The European Chamber of Commerce in China released its European Business in China Position Paper 2010/2011 today criticizing Beijing over its failure to keep pledges made when it joined the World Trade Organization in 2001.
While expressing concern that China is becoming more challenging for foreign companies rather than more equal, the EU Chamber’s report is calling for greater access to the country’s markets and urging Beijing to cancel discriminatory behavior that stifles competition.
“More than anything else, European companies wish to have equal access to China’s markets. Despite China’s 30 years of reform, it still remains excessively regulated and less open to competition compared to other major economies, ” the EU Chamber said in the report’s executive summary.
Accusations made in the report include discrimination in favor of Chinese firms when enforcing environmental and labor laws, mandatory certification requirements that unnecessarily restrict market access for foreign companies, and preferential treatment towards products utilizing indigenous innovation.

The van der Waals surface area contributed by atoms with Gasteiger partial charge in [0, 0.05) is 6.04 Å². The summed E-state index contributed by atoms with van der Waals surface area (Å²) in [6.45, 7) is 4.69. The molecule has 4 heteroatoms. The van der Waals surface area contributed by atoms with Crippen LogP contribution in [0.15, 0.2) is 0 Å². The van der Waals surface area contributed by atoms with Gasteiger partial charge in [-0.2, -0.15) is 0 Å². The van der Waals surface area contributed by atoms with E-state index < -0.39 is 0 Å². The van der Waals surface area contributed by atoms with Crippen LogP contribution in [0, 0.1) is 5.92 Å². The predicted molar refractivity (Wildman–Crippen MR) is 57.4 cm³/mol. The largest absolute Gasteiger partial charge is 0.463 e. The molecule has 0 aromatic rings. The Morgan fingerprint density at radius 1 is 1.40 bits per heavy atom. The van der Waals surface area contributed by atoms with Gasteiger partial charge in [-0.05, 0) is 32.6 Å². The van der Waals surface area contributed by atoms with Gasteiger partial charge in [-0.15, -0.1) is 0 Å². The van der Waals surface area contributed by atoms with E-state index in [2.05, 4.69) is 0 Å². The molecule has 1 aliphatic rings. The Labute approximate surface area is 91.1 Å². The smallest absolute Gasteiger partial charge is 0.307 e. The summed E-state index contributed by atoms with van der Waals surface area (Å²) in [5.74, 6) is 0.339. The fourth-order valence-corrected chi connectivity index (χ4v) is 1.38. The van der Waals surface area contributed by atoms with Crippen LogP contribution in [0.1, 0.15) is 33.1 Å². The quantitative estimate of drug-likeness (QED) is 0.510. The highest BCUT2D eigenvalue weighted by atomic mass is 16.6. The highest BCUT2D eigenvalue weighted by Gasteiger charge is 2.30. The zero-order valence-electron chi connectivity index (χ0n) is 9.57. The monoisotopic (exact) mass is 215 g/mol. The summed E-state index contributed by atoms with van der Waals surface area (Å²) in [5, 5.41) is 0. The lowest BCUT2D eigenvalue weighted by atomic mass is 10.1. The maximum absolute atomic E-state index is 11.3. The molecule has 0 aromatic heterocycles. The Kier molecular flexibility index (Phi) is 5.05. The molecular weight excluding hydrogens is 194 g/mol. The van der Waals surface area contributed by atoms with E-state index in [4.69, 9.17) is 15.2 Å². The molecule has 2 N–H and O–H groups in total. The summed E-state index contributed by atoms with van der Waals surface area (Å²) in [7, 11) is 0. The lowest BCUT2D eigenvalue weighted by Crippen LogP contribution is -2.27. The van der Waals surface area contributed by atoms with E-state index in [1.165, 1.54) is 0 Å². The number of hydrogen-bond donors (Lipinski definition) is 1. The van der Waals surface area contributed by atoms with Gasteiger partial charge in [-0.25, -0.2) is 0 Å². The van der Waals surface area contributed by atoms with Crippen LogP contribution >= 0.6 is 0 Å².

“European companies are still heavily restricted in their investment possibilities in China. When it comes to strategic investments in particular, European investors continue to be heavily constrained in areas ranging from telecom services, to insurance, construction, and the automotive industry, ” according to the report.
Among other complaints made in the report is the vague and broad nature of some laws “which makes compliance by foreign companies difficult in practice. ”
“The definitions are very broad and cover information relating to virtually all kinds of transaction in which foreign businesses may be engaged with Chinese companies, including mergers and acquisitions, joint ventures, technology transfer and offshore listings, ” the report said.
According to the European Chamber’s 2010 Business Confidence Survey conducted in June, around 36 percent of European companies operating in China believe that the country’s regulatory environment has become less fair towards foreign invested enterprises over the past two years. Furthermore, about 39 percent anticipate the regulatory environment to worsen over the next two years while 22 percent expect no improvements at all.
“I do believe the words of Premier Wen when he says that foreign investment is welcome, ” Jacques de Boisseson, the EU Chamber’s president, said ahead of the report’s release. He added, though, that some officials are “not welcoming foreign investment” and “would probably be satisfied with a lower level of foreign investment and a higher share for Chinese companies. ”
This was written for 2point6billion.com, a site published by publisher, Asia Briefing.